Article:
tlhIngan-Hol Archive: Wed Jun 12 17:26:03 2002

Back to archive top level

To this year's listing

[Date Prev][Date Next][Thread Prev][Thread Next]

Re: Headers. Yet again.

From: "Dr. Jeremy DM Cowan" <>
> From: SuStel
> >Not all nouns with Type 5 suffixes are something
> >other than subject or object
> peHruS stated from the beginning that -'e' was an exception in this
> discussion.  If you now mean to re-include -'e', I agree whole
> heartedly.  If we continue to exclude -'e', then I am a little perplexed
> by your statement.  I can see that the statement from TKD leaves a
> theoretical possibility for non-'e' type 5 suffixes to be used as
> subject or object, but I don't see any practical possibility of doing
> so.  It seems to me that you are arguing that we not discount the
> impossible.  I'm perfectly happy discounting the impossible.  Or perhaps
> I am limited by my small and overtaxed brain.  Could you please provide
> an example of a non-'e' type 5 suffix being used as something that is
> "not other than subject or object."

bIQtIqDaq vIjaH.

This has a different meaning than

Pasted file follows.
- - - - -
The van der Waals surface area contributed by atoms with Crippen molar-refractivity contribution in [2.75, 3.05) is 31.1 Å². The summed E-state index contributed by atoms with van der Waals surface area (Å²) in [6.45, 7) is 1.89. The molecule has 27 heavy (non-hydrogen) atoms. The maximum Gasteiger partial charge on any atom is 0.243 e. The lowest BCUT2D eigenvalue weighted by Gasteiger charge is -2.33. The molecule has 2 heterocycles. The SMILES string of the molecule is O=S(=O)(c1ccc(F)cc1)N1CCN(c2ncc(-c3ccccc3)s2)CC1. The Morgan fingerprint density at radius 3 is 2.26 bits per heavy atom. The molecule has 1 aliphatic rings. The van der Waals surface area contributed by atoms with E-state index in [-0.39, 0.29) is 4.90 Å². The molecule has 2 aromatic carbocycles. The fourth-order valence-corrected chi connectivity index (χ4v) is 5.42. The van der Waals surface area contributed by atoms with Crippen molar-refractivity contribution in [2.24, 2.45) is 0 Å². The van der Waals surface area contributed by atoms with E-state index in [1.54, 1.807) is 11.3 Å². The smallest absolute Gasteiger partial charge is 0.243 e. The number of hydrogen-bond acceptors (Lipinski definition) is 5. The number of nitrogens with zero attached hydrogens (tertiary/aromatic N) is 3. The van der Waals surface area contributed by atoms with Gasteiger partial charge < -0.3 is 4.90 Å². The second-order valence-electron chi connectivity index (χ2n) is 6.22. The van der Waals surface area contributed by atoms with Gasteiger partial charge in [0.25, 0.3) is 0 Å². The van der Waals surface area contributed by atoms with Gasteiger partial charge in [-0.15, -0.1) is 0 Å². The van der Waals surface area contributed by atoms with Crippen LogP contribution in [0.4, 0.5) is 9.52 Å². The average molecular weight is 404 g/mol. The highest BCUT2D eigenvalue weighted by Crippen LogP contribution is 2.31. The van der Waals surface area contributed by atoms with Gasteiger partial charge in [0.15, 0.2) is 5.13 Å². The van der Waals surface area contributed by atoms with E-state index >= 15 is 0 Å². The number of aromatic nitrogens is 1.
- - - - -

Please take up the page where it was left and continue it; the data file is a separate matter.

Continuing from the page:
bIQtIqDaq jIjaH.

In the first case, it means "I go to the river."  The second means "I go in
the river, I travel in the river."  (HolQeD Vol. 7 No. 4 p. 8)  In the first
sentence /bIQtIqDaq/ is the object of the verb.  In the second it is not.

Yes, I'm mostly (but not entirely, as demonstrated above) talking about a
theoretical possibility rather than a practical one, so when using the
language in a practical way, feel free not to worry about it.  But when
talking theoretically, or when telling someone "This is why things are the
way they are," is it really fair to simply tell just enough to make it work?
Do we not want to understand the concepts?  If you take the time to ponder
the idea, then the exceptions of the "verbs of motion" do not seem quite so
surprising and out of kilter with the rest of the language.  If it's a
property of the VERB that tells whether objects (or subjects) with Type 5
noun suffixes can be used, rather than a blanket restriction imposed by the
grammar, then the verbs of motion make perfect sense: they are the verbs
whose allowed objects include nouns with /-Daq/ or /-vo'/ on them, and no
rules have been broken.

Stardate 2447.5

Back to archive top level